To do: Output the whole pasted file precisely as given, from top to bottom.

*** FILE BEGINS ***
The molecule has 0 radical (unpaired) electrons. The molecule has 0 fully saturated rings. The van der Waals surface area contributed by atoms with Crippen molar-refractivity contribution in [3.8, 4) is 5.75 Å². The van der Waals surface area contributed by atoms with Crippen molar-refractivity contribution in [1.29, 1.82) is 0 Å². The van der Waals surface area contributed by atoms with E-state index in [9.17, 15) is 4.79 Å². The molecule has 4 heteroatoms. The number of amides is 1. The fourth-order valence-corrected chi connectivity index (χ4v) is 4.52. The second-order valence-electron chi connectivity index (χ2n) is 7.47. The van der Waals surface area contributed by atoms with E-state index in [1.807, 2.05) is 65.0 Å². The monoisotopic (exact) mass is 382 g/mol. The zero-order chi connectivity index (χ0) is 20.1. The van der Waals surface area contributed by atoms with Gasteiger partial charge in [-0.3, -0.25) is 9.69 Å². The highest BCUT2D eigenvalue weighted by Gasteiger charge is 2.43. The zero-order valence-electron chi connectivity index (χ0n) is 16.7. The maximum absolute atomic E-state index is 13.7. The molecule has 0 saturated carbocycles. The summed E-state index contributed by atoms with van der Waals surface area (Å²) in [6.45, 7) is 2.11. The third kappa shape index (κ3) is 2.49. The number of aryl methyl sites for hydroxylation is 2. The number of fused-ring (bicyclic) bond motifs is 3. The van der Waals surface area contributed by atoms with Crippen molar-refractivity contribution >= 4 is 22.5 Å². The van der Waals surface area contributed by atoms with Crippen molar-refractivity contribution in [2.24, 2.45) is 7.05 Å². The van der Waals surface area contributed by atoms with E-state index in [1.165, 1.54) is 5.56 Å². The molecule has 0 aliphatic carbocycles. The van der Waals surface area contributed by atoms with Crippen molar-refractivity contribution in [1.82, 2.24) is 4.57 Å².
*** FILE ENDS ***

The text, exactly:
The molecule has 0 radical (unpaired) electrons. The molecule has 0 fully saturated rings. The van der Waals surface area contributed by atoms with Crippen molar-refractivity contribution in [3.8, 4) is 5.75 Å². The van der Waals surface area contributed by atoms with Crippen molar-refractivity contribution in [1.29, 1.82) is 0 Å². The van der Waals surface area contributed by atoms with E-state index in [9.17, 15) is 4.79 Å². The molecule has 4 heteroatoms. The number of amides is 1. The fourth-order valence-corrected chi connectivity index (χ4v) is 4.52. The second-order valence-electron chi connectivity index (χ2n) is 7.47. The van der Waals surface area contributed by atoms with E-state index in [1.807, 2.05) is 65.0 Å². The monoisotopic (exact) mass is 382 g/mol. The zero-order chi connectivity index (χ0) is 20.1. The van der Waals surface area contributed by atoms with Gasteiger partial charge in [-0.3, -0.25) is 9.69 Å². The highest BCUT2D eigenvalue weighted by Gasteiger charge is 2.43. The zero-order valence-electron chi connectivity index (χ0n) is 16.7. The maximum absolute atomic E-state index is 13.7. The molecule has 0 saturated carbocycles. The summed E-state index contributed by atoms with van der Waals surface area (Å²) in [6.45, 7) is 2.11. The third kappa shape index (κ3) is 2.49. The number of aryl methyl sites for hydroxylation is 2. The number of fused-ring (bicyclic) bond motifs is 3. The van der Waals surface area contributed by atoms with Crippen molar-refractivity contribution >= 4 is 22.5 Å². The van der Waals surface area contributed by atoms with Crippen molar-refractivity contribution in [2.24, 2.45) is 7.05 Å². The van der Waals surface area contributed by atoms with E-state index in [1.165, 1.54) is 5.56 Å². The molecule has 0 aliphatic carbocycles. The van der Waals surface area contributed by atoms with Crippen molar-refractivity contribution in [1.82, 2.24) is 4.57 Å².